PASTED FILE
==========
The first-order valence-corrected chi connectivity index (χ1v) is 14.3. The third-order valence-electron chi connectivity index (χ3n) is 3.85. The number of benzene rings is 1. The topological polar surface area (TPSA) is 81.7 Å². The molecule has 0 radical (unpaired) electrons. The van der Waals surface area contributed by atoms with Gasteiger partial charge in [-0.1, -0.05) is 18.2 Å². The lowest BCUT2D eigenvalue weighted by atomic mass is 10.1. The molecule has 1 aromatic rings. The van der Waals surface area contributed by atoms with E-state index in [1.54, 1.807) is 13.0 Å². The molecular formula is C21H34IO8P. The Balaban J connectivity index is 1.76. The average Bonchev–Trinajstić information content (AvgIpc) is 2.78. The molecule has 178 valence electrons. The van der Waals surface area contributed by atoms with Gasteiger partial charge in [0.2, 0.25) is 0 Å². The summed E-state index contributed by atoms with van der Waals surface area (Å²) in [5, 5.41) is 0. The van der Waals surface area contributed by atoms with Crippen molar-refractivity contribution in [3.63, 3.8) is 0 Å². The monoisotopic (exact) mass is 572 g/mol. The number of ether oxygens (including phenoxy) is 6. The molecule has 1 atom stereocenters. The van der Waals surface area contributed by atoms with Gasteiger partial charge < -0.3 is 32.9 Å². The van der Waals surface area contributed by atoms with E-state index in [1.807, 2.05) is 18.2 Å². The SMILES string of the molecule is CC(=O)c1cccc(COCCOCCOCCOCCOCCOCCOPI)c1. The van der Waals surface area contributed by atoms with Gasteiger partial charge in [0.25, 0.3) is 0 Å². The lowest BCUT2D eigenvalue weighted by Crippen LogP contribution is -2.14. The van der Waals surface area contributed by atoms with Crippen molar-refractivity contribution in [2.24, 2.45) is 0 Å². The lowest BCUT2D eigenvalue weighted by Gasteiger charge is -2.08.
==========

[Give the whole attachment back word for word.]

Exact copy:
The first-order valence-corrected chi connectivity index (χ1v) is 14.3. The third-order valence-electron chi connectivity index (χ3n) is 3.85. The number of benzene rings is 1. The topological polar surface area (TPSA) is 81.7 Å². The molecule has 0 radical (unpaired) electrons. The van der Waals surface area contributed by atoms with Gasteiger partial charge in [-0.1, -0.05) is 18.2 Å². The lowest BCUT2D eigenvalue weighted by atomic mass is 10.1. The molecule has 1 aromatic rings. The van der Waals surface area contributed by atoms with E-state index in [1.54, 1.807) is 13.0 Å². The molecular formula is C21H34IO8P. The Balaban J connectivity index is 1.76. The average Bonchev–Trinajstić information content (AvgIpc) is 2.78. The molecule has 178 valence electrons. The van der Waals surface area contributed by atoms with Gasteiger partial charge in [0.2, 0.25) is 0 Å². The summed E-state index contributed by atoms with van der Waals surface area (Å²) in [5, 5.41) is 0. The van der Waals surface area contributed by atoms with Crippen molar-refractivity contribution in [3.63, 3.8) is 0 Å². The monoisotopic (exact) mass is 572 g/mol. The number of ether oxygens (including phenoxy) is 6. The molecule has 1 atom stereocenters. The van der Waals surface area contributed by atoms with Gasteiger partial charge < -0.3 is 32.9 Å². The van der Waals surface area contributed by atoms with E-state index in [1.807, 2.05) is 18.2 Å². The SMILES string of the molecule is CC(=O)c1cccc(COCCOCCOCCOCCOCCOCCOPI)c1. The van der Waals surface area contributed by atoms with Gasteiger partial charge in [0.25, 0.3) is 0 Å². The lowest BCUT2D eigenvalue weighted by Crippen LogP contribution is -2.14. The van der Waals surface area contributed by atoms with Crippen molar-refractivity contribution in [2.24, 2.45) is 0 Å². The lowest BCUT2D eigenvalue weighted by Gasteiger charge is -2.08.